Moroccan Police Greet U.N. Envoy by Torturing, Urinating on Sahrawi Protesters. Protesters and police in Western Sahara, a territory illegally occupied by the Kingdom of Morocco, battled in the streets on November 1st during a visit by the United Nations’ controversial envoy to the disputed territory, Christopher Ross. According to reports from the Polisario Front, the main Sahrawi rebel group, several were injured in the fighting, which occurred in the city of Laayoune. Two activists, 26-year-old Benchri Bentaleb and 27-year-old Hassana Abba were arrested and tortured by police, according to the Polisario report, which stated, “The police urinated on both men, insulting them and wounding them with a knife near the heart with the purpose of engraving there the flag of Morocco on their skin.” Later, on November 6th, Moroccan authorities expelled 25 Europeans from Western Sahara, including four from Norway who belong to Sandfast, a pro-Sahrawi activist group. The other Europeans are from Spain and affiliated with the United Left Party. A Moroccan report said the four Scandinavians were from Sweden.
|Christopher Ross, the United Nations’ Western Sahara envoy, has an audience with Morocco’s king.|
Puntland Puts Out Arrest Warrants for Exiled Opposition Leaders. The government of the de facto independent Puntland State of Somalia on November 4th put out arrest warrants for opposition leaders living abroad (i.e., in other parts of Somalia, as well as outside Somalia), should they ever decide to return to Puntland. Those on the wanted list include Gen. Abdullahi Said Samatar, who lives in London. And on November 7th police in Bosaso, in Puntland, arrested a former secretary to a former president of Puntland, Mohamud Muse Hersi. It is not yet known why he was arrested. Meanwhile, Abdiweli Mohamed Ali, the recently superseded prime minister of the Somali Republic (now Federal Republic of Somalia), of which Puntland is nominally a part, criticized the heavy-handedness of the regime in Puntland, saying, “Today there is no freedom of expression in Puntland.” Ali is himself from the Puntland region.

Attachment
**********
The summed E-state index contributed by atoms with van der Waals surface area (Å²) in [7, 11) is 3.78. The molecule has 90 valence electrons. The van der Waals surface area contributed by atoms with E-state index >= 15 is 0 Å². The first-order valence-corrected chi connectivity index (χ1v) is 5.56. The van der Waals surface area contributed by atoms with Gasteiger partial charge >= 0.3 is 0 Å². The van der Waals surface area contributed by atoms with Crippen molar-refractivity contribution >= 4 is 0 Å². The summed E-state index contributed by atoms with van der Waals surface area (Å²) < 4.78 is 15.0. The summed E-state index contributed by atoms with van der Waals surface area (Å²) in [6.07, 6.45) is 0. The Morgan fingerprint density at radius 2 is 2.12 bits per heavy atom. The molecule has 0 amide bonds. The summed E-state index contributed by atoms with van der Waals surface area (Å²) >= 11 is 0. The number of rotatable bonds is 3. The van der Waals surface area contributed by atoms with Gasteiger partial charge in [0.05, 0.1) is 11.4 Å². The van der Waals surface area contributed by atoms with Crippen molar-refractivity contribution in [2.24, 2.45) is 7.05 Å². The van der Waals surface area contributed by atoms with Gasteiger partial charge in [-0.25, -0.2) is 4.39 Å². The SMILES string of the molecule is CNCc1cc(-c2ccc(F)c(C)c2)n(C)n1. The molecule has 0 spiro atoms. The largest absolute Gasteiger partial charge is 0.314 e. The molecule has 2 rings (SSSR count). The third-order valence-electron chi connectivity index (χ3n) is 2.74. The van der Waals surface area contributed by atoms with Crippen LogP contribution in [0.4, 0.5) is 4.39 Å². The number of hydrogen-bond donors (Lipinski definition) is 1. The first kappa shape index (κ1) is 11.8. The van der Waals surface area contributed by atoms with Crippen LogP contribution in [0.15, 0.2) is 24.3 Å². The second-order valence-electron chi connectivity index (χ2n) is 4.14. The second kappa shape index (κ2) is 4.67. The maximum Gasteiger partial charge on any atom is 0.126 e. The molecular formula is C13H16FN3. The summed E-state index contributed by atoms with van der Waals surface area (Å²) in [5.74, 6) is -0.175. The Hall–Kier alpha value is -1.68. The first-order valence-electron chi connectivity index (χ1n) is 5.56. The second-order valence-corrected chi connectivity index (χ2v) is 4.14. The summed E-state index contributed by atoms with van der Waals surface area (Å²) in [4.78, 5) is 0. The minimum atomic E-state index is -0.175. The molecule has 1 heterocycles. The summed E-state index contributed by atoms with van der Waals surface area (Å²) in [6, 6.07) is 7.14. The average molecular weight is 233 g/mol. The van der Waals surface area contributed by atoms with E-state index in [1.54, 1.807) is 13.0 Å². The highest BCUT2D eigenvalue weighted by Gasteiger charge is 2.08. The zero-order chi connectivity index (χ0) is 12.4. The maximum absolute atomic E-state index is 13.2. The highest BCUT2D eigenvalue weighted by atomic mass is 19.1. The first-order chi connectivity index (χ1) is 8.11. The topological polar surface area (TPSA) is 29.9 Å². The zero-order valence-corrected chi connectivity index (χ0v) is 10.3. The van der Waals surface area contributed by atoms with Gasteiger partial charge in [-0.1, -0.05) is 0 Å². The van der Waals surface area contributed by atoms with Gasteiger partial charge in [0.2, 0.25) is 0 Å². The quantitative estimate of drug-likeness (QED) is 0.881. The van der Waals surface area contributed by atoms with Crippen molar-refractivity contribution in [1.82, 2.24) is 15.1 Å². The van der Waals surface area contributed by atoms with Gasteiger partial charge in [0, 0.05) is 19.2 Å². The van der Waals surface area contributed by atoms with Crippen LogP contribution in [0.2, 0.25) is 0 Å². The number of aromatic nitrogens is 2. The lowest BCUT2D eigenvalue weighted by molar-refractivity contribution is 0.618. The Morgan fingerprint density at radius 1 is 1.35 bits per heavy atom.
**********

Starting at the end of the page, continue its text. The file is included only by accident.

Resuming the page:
|Abdiweli Mohamed Ali has no kind words for the regime in Puntland.|
Who’s Who of Spanish Celebrities Sign Manifesto Urging Catalans Not to Secede. Several hundred Spanish public figures have put their names to a manifesto published November 4th in the Madrid daily newspaper El País asking Catalonia not to secede from Spain. The signatories include the filmmaker Pedro Almodóvar and the Peruvian-Spanish novelist Mario Vargas Llosa, the First Marquis of Vargas Llosa. The same day, a Catalan newspaper published a survey showing 50.9% of Catalans favoring a split.
|Pedro Almodóvar wants Spain to stay united.|
Catalonia’s Sikhs Back Independence from Spain, Drawing Punjab Parallel. Reports emerged this week that residents of Catalonia who are from the Sikh religious minority tend to support independence from Spain. Nearly three-quarters of Spain’s 21,000 or so Sikhs live in Catalonia. Said one, “I feel in harmony with the people here because we have been facing the same problems with India over Punjab”—referring to the state in western India which was convulsed by Sikh separatism in the 1980s.
79% of Scots Want to Keep Pound after Independence; Smaller Majority for NATO, E.U. A new opinion survey in Scotland this week revealed that 79% of Scots would like to keep the British pound as the nation’s currency if it secedes from the United Kingdom, but only a slight majority, 55%, favor keeping Scotland in the European Union (E.U.) and the North Atlantic Treaty Organization (NATO). Only a minority want Scotland to adopt the euro as its currency.
Salmond Vows to Resign in 2014 If Independence Referendum Fails. On November 8th, the day that he became Scotland’s longest-serving First Minister, Alex Salmond, the 57-year-old head of the Scottish National Party (S.N.P.), said he would resign if the 2014 referendum on Scottish independence on which he has staked his career fails to pass. “You mustn’t repeat the mistake of some politicians and say you’ll go on and on,” he said, “but these are inspiring times and I’ve no immediate plans for retirement.”
Protesters Demand Accounting of Kosovo War M.I.A.s before Talks with Serbia. After protests in Pristina last month (as reported at the time in this blog) following a cursory meeting between the Serbian and Kosovar presidents, the streets of Kosovo’s capital were filled with protesters again this week, this time demanding that the de facto independent state’s government back away from negotiations with the Republic of Serbia, which still claims it, until the fate of 1,700 Kosovars missing since the 1999 Kosovo War are accounted for. The radical nationalist political party Vetëvendosje!, which favors Kosovo’s unification with the Republic of Albania, joined the protest.
Serbs Block Road to Protest Imprisonment of Serb by Kosovo. Dozens of Serbs blocked a road in the Serb-governed North Kosovo portion of the de facto independent Republic of Kosovo for an hour on November 6th, in protest over a Serbian dissident jailed by Kosovar authorities. The road blockage, in Rudare, a village in the municipality of Zvečan near the border with the Republic of Serbia, was organized by the Serbian National Council of Kosovo. The prisoner, Slavoljub Jović, is charged with attempting to murder a member of the North Atlantic Treaty Organization’s Kosovo Force (KFOR) in Rudare in June.